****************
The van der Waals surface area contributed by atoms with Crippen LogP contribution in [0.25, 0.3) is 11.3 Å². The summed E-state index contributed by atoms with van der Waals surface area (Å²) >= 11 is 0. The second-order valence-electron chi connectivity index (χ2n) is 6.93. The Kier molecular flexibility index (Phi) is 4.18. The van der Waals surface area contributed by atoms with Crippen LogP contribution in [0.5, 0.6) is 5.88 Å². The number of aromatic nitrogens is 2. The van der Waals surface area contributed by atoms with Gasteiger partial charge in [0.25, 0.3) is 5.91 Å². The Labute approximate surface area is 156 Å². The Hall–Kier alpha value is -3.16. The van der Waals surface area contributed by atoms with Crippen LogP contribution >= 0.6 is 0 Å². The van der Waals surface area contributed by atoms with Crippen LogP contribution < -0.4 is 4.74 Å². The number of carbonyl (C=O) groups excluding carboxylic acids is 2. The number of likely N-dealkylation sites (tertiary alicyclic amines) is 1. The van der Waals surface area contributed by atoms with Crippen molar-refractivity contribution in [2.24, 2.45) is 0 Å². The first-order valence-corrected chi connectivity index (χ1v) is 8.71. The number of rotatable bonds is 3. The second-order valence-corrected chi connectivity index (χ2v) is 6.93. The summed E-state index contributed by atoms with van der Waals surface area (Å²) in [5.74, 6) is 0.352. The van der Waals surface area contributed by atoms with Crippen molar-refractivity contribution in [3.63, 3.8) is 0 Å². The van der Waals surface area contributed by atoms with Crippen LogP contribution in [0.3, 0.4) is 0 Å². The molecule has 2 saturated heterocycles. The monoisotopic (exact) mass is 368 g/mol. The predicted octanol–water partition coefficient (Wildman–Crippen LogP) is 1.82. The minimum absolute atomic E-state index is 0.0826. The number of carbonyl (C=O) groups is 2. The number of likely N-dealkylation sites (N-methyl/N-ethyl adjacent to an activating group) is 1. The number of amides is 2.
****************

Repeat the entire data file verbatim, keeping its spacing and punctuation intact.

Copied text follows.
The van der Waals surface area contributed by atoms with Crippen LogP contribution in [0.25, 0.3) is 11.3 Å². The summed E-state index contributed by atoms with van der Waals surface area (Å²) >= 11 is 0. The second-order valence-electron chi connectivity index (χ2n) is 6.93. The Kier molecular flexibility index (Phi) is 4.18. The van der Waals surface area contributed by atoms with Crippen LogP contribution in [0.5, 0.6) is 5.88 Å². The number of aromatic nitrogens is 2. The van der Waals surface area contributed by atoms with Gasteiger partial charge in [0.25, 0.3) is 5.91 Å². The Labute approximate surface area is 156 Å². The Hall–Kier alpha value is -3.16. The van der Waals surface area contributed by atoms with Crippen LogP contribution >= 0.6 is 0 Å². The van der Waals surface area contributed by atoms with Crippen LogP contribution < -0.4 is 4.74 Å². The number of carbonyl (C=O) groups excluding carboxylic acids is 2. The number of likely N-dealkylation sites (tertiary alicyclic amines) is 1. The van der Waals surface area contributed by atoms with Crippen molar-refractivity contribution in [2.24, 2.45) is 0 Å². The first-order valence-corrected chi connectivity index (χ1v) is 8.71. The number of rotatable bonds is 3. The second-order valence-corrected chi connectivity index (χ2v) is 6.93. The summed E-state index contributed by atoms with van der Waals surface area (Å²) in [5.74, 6) is 0.352. The van der Waals surface area contributed by atoms with Crippen molar-refractivity contribution in [3.63, 3.8) is 0 Å². The van der Waals surface area contributed by atoms with Crippen LogP contribution in [0.3, 0.4) is 0 Å². The molecule has 2 saturated heterocycles. The monoisotopic (exact) mass is 368 g/mol. The predicted octanol–water partition coefficient (Wildman–Crippen LogP) is 1.82. The minimum absolute atomic E-state index is 0.0826. The number of carbonyl (C=O) groups is 2. The number of likely N-dealkylation sites (N-methyl/N-ethyl adjacent to an activating group) is 1. The number of amides is 2.